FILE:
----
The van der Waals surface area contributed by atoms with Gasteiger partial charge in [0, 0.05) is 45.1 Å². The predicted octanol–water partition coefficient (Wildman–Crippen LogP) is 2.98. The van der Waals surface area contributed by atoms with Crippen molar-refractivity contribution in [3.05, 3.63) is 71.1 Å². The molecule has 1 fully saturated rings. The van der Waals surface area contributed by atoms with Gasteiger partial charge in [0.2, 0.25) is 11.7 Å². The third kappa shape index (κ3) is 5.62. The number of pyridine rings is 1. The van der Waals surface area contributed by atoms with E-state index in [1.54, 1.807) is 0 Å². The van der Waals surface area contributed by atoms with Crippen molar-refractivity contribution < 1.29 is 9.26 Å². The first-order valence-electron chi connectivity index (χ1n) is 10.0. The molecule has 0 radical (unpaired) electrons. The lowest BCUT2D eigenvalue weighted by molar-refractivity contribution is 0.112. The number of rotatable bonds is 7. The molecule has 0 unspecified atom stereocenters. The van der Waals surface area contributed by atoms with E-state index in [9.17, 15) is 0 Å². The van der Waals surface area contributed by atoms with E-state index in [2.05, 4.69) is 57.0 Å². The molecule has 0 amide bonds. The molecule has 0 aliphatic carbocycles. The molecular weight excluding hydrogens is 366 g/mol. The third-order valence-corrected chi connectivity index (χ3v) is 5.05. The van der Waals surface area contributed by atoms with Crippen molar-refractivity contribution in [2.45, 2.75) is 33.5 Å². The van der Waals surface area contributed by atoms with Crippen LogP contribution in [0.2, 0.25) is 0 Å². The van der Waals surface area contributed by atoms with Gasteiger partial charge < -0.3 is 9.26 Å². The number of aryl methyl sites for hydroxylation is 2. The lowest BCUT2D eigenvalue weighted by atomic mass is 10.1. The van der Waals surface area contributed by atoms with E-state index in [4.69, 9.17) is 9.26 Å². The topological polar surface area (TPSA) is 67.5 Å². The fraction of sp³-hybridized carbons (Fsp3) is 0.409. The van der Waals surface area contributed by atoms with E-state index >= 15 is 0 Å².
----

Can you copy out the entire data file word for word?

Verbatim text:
The van der Waals surface area contributed by atoms with Gasteiger partial charge in [0, 0.05) is 45.1 Å². The predicted octanol–water partition coefficient (Wildman–Crippen LogP) is 2.98. The van der Waals surface area contributed by atoms with Crippen molar-refractivity contribution in [3.05, 3.63) is 71.1 Å². The molecule has 1 fully saturated rings. The van der Waals surface area contributed by atoms with Gasteiger partial charge in [0.2, 0.25) is 11.7 Å². The third kappa shape index (κ3) is 5.62. The number of pyridine rings is 1. The van der Waals surface area contributed by atoms with E-state index in [1.54, 1.807) is 0 Å². The van der Waals surface area contributed by atoms with Crippen molar-refractivity contribution < 1.29 is 9.26 Å². The first-order valence-electron chi connectivity index (χ1n) is 10.0. The molecule has 0 radical (unpaired) electrons. The lowest BCUT2D eigenvalue weighted by molar-refractivity contribution is 0.112. The number of rotatable bonds is 7. The molecule has 0 unspecified atom stereocenters. The van der Waals surface area contributed by atoms with E-state index in [9.17, 15) is 0 Å². The van der Waals surface area contributed by atoms with E-state index in [2.05, 4.69) is 57.0 Å². The molecule has 0 amide bonds. The molecule has 0 aliphatic carbocycles. The molecular weight excluding hydrogens is 366 g/mol. The third-order valence-corrected chi connectivity index (χ3v) is 5.05. The van der Waals surface area contributed by atoms with Crippen molar-refractivity contribution in [2.45, 2.75) is 33.5 Å². The van der Waals surface area contributed by atoms with Crippen LogP contribution in [0.2, 0.25) is 0 Å². The van der Waals surface area contributed by atoms with Gasteiger partial charge < -0.3 is 9.26 Å². The number of aryl methyl sites for hydroxylation is 2. The lowest BCUT2D eigenvalue weighted by atomic mass is 10.1. The van der Waals surface area contributed by atoms with E-state index in [4.69, 9.17) is 9.26 Å². The topological polar surface area (TPSA) is 67.5 Å². The fraction of sp³-hybridized carbons (Fsp3) is 0.409. The van der Waals surface area contributed by atoms with E-state index >= 15 is 0 Å².